Question: I’m serious about my pig farming operation, even though it’s small. I need to keep track of what’s happening on my farm so that I can work out costs and identify problems. Please give me some hints about how to keep records and the kind of things I should be writing down.
Farm records are important because they help you identify problems and deal with them immediately, or get help and advice from a vet, animal health technician or extension officer.
They will also show you whether you’re making a profit or a loss, and if it looks like a loss the records will probably show you why that is happening.
Regulations in South Africa, for instance, make it compulsory to identify pigs by an ear tattoo, so make sure your animals are properly identified. It will make it easy to keep records.
You can get printed boar and sow cards for record-keeping purposes from feed suppliers, millers and co-ops. If you can’t find them, use an exercise book, preferably one that has a hard cover and is bound with wire, so that it will stay open at the place you need.
Breeding records are the most important. For sows, these will consist of the date/s of service, identification of the serving boar (even if you have only one boar – you might get another one later), the date on which the litter is born, how many piglets were born, how many were born alive, the number of piglets weaned and the date on which they were weaned.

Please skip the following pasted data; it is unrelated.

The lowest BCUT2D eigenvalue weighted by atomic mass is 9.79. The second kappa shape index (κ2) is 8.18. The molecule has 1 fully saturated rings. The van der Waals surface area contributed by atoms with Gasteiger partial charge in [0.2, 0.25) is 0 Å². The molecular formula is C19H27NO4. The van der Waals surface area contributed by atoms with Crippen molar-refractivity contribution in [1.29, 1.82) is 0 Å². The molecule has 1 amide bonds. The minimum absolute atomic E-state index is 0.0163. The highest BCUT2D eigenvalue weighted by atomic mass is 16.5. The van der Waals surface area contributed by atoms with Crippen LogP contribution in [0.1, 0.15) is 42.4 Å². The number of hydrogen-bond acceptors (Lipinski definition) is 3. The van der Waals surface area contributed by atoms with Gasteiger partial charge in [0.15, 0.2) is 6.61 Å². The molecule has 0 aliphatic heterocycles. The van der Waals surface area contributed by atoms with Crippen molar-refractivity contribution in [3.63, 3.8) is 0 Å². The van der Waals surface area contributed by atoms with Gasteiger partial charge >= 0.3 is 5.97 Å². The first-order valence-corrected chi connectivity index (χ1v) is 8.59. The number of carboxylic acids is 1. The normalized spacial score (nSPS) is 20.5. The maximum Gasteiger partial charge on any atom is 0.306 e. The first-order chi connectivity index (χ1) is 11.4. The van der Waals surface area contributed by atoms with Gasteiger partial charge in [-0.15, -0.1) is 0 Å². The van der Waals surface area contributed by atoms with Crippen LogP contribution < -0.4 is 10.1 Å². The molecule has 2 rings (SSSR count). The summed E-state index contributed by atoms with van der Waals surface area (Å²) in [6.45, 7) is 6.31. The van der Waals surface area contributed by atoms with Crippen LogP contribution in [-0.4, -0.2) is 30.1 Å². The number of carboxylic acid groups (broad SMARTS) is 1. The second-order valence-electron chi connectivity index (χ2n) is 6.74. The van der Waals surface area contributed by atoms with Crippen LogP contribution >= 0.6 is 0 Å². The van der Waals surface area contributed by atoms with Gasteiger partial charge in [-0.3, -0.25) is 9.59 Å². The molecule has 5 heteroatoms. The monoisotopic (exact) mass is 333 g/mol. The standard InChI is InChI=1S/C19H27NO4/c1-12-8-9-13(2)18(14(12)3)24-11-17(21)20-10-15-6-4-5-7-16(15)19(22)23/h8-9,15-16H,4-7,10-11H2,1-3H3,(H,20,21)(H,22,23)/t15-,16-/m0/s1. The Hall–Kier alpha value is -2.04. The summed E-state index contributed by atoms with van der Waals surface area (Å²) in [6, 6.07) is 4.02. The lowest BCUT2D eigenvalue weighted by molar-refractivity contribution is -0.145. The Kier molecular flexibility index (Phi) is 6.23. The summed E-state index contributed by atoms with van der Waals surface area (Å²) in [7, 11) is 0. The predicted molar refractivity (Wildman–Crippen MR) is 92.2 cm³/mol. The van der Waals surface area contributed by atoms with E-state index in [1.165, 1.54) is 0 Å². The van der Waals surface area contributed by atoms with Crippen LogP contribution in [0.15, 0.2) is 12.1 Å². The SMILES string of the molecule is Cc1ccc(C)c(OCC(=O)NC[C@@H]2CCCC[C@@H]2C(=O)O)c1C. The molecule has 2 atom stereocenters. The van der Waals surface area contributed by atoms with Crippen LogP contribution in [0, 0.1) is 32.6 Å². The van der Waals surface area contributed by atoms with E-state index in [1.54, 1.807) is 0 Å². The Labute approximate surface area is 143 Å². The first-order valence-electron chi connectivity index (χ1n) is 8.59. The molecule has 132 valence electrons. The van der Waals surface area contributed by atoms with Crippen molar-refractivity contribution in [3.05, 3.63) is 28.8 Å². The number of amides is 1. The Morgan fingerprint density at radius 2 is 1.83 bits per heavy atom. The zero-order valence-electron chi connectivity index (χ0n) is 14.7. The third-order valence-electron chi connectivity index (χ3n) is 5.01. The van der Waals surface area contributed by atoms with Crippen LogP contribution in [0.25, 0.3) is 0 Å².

Boar breeding records should include identification of the sows served, the dates and number of services, the date on which the litter was born and the number of piglets born alive. These records will show you whether your breeding programme is going according to plan and whether the sow is able to wean most of the piglets born alive.
The records should also indicate the date of birth of the sow or boar, as some problems could be the result of their being too old to breed well.
Vaccinations and parasite treatments should be recorded so that you know when to repeat them, but it is useful to have a vaccination and treatment programme on your wall for quick reference.
Other useful records relate to the purchase of feed (date, quantity and price), pigs (date, number, age, price and source), sale of pigs (date, number, age, price, where sold and why), deaths (date, age of pig, cause if known), any treatment of sick pigs (date, medicine used, cause), and any visits by a vet, animal health technician or extension officer.
You also need to keep financial records, including what you spend on electricity, water and transport.
- This article was written by Dr. Mary-Louise Penrith and first appeared in Farming SA.